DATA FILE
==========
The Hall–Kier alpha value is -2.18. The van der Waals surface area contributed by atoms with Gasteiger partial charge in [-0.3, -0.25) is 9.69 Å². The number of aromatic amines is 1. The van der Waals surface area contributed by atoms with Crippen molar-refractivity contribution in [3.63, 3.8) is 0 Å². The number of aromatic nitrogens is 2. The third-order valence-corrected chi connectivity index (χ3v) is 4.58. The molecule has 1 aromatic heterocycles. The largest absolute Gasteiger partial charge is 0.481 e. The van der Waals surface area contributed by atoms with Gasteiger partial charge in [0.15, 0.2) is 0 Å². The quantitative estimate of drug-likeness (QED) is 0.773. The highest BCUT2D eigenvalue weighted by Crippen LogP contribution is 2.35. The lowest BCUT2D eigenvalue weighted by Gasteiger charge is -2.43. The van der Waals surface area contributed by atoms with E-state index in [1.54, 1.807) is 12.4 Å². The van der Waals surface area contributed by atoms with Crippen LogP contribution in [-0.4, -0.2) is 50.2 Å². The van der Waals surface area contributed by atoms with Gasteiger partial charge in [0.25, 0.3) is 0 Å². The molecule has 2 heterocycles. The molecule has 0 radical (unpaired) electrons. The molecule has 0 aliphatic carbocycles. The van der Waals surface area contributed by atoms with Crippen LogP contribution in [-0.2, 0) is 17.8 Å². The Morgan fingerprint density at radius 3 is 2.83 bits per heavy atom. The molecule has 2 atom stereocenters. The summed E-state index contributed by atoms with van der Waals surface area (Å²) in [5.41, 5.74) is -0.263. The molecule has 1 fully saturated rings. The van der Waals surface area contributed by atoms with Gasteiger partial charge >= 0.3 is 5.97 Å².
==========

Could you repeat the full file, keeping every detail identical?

The Hall–Kier alpha value is -2.18. The van der Waals surface area contributed by atoms with Gasteiger partial charge in [-0.3, -0.25) is 9.69 Å². The number of aromatic amines is 1. The van der Waals surface area contributed by atoms with Crippen molar-refractivity contribution in [3.63, 3.8) is 0 Å². The number of aromatic nitrogens is 2. The third-order valence-corrected chi connectivity index (χ3v) is 4.58. The molecule has 1 aromatic heterocycles. The largest absolute Gasteiger partial charge is 0.481 e. The van der Waals surface area contributed by atoms with Gasteiger partial charge in [0.15, 0.2) is 0 Å². The quantitative estimate of drug-likeness (QED) is 0.773. The highest BCUT2D eigenvalue weighted by Crippen LogP contribution is 2.35. The lowest BCUT2D eigenvalue weighted by Gasteiger charge is -2.43. The van der Waals surface area contributed by atoms with E-state index in [1.54, 1.807) is 12.4 Å². The van der Waals surface area contributed by atoms with Crippen LogP contribution in [-0.4, -0.2) is 50.2 Å². The van der Waals surface area contributed by atoms with Gasteiger partial charge in [0.25, 0.3) is 0 Å². The molecule has 2 heterocycles. The molecule has 0 radical (unpaired) electrons. The molecule has 0 aliphatic carbocycles. The van der Waals surface area contributed by atoms with Crippen LogP contribution in [-0.2, 0) is 17.8 Å². The Morgan fingerprint density at radius 3 is 2.83 bits per heavy atom. The molecule has 2 atom stereocenters. The summed E-state index contributed by atoms with van der Waals surface area (Å²) in [5.41, 5.74) is -0.263. The molecule has 1 fully saturated rings. The van der Waals surface area contributed by atoms with Gasteiger partial charge >= 0.3 is 5.97 Å².